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Mail-in ballots for the presidential election raise concerns

by Juliana Walter

COVID-19 has changed almost every part of life as we know it. One of the most highly debated issues now is determining whether the 2020 Presidential primaries and election should all be switched to mail-in ballots.

In the midst of dealing with the issues involved with enforcing social distancing, temporarily closing businesses, and providing adequate healthcare during this pandemic, the U.S. faces another issue of how to continue voting for both primaries and the upcoming election in November. Almost every state that had primaries scheduled after Sunday, March 15 are continually pushing back in-person voting or even cancelling them completely in favor of mail-in ballots.

Mail-in ballots bring up many issues like voter fraud, voter security, and delays in results. Although most states postponed their primaries in order to give themselves time to come up with an adequate plan, most states’ primaries have officially been switched to mail-in ballots.

States like Ohio, who’s original Tuesday, March 17 primary was postponed, opted for an absentee-only election due by Tuesday, April 28. Ohio’s law also maintained that all registered voters must have the opportunity to vote. The state allowed a limited number of in-person voting centers for the homeless, disabled, and those who did not receive their in-mail ballot in time.

Wyoming and Alaska were the first two states to carry out mail-in voting for these primaries. For many states, (Maryland, D.C., Indiana, Delaware, Montana, New Mexico, Pennsylvania, Rhode Island, and South Dakota) ballots will be sent out in mid-May with a Tuesday, June 2 deadline.

But with the democratic nomination’s only option being Joe Biden, do the presidential primaries still need to happen? New York cancelled their Saturday, June 27 democratic presidential primaries completely after Bernie Sanders’ drop from the presidential race. According to The New York Times, officials from the New York State Democratic Party defended this decision.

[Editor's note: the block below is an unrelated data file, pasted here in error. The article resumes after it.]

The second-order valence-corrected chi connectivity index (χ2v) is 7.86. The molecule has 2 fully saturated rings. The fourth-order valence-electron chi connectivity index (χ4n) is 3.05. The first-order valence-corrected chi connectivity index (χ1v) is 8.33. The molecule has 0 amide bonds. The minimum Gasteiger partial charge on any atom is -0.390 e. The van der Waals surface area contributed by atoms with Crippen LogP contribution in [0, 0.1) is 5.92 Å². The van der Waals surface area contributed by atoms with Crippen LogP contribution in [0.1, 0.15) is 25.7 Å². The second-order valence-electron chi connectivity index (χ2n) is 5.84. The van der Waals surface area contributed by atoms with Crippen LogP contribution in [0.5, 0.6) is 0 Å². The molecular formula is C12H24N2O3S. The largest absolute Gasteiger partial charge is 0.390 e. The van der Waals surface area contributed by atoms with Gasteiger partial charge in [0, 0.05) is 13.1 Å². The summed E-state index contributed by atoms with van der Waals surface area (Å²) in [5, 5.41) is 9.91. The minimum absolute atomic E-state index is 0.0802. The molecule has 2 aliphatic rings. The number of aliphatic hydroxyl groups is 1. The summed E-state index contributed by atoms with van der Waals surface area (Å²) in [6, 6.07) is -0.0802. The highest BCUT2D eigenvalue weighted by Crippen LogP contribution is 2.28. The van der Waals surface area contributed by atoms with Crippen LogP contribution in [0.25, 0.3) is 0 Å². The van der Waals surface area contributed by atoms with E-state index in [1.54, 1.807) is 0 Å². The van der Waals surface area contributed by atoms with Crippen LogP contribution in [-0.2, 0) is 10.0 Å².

“We shouldn’t have nonessential primaries. There is only one candidate who is running,” New York Democratic party chairman, Jay Jacobs said in response to The New York Times.

In order to avoid unnecessary contamination during a time of social distancing and complications with access to voting, all states should consider cancelling their presidential primaries. While Presidential primaries should be reconsidered, it is important that states with local elections during this voting period still create plans that allow this to be done effectively.

For the 2020 primary elections, which already in essence have their results, COVID-19 has complicated the voting system. But, local elections should still be held with contactless voting. Mail-in ballots at this point should only be appropriate for states with necessary local elections. Oregon, who has done mail-in ballots during elections for the past 20 years, has had time to perfect this system. Although states can learn from their strategies, quickly switching to this system causes many issues for the majority of Americans and states who have not voted in these elections yet.

The Democratic National Committee suggested a multitude of ways to carry out voting, one of these being curbside voting. This helps to limit contact with others while helping to relieve the issue of voter fraud.

Ultimately, our state governments should be concerned with our safety. With the presidential primaries already determined, New York State serves as a good example of understanding that the risk outweighs the importance of these elections. But as a democracy, we understand that elections to determine our leaders are vital to our nation. Voting to elect officials should always be in the forefront of our democracy, but primaries should not fall in this category. Without these complications for the primary elections, it will make it much smoother for officials to make plans for a remote 2020 Presidential election if the war against COVID-19 is not yet over in November.

Juliana Walter can be reached at juliana.walter@spartans.ut.edu

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